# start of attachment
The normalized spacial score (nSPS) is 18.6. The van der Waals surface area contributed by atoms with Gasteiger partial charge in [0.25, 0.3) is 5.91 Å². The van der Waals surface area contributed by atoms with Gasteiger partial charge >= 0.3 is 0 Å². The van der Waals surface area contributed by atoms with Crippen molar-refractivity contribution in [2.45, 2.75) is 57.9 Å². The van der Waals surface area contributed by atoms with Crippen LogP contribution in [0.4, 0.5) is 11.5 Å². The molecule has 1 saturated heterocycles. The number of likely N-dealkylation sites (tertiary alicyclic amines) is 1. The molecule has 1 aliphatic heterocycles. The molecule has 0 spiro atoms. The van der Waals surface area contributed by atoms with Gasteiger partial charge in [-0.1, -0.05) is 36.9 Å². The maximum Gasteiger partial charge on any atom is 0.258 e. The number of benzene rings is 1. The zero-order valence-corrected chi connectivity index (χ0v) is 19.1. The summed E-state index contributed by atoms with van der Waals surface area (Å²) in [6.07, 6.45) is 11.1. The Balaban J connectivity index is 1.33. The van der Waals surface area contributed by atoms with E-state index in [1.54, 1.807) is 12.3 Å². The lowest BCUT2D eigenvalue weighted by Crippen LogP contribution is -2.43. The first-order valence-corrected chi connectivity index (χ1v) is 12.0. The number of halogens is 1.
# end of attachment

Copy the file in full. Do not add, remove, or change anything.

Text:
The normalized spacial score (nSPS) is 18.6. The van der Waals surface area contributed by atoms with Gasteiger partial charge in [0.25, 0.3) is 5.91 Å². The van der Waals surface area contributed by atoms with Gasteiger partial charge >= 0.3 is 0 Å². The van der Waals surface area contributed by atoms with Crippen molar-refractivity contribution in [2.45, 2.75) is 57.9 Å². The van der Waals surface area contributed by atoms with Crippen LogP contribution in [0.4, 0.5) is 11.5 Å². The molecule has 1 saturated heterocycles. The number of likely N-dealkylation sites (tertiary alicyclic amines) is 1. The molecule has 1 aliphatic heterocycles. The molecule has 0 spiro atoms. The van der Waals surface area contributed by atoms with Gasteiger partial charge in [-0.1, -0.05) is 36.9 Å². The maximum Gasteiger partial charge on any atom is 0.258 e. The number of benzene rings is 1. The zero-order valence-corrected chi connectivity index (χ0v) is 19.1. The summed E-state index contributed by atoms with van der Waals surface area (Å²) in [6.07, 6.45) is 11.1. The Balaban J connectivity index is 1.33. The van der Waals surface area contributed by atoms with E-state index in [1.54, 1.807) is 12.3 Å². The lowest BCUT2D eigenvalue weighted by Crippen LogP contribution is -2.43. The first-order valence-corrected chi connectivity index (χ1v) is 12.0. The number of halogens is 1.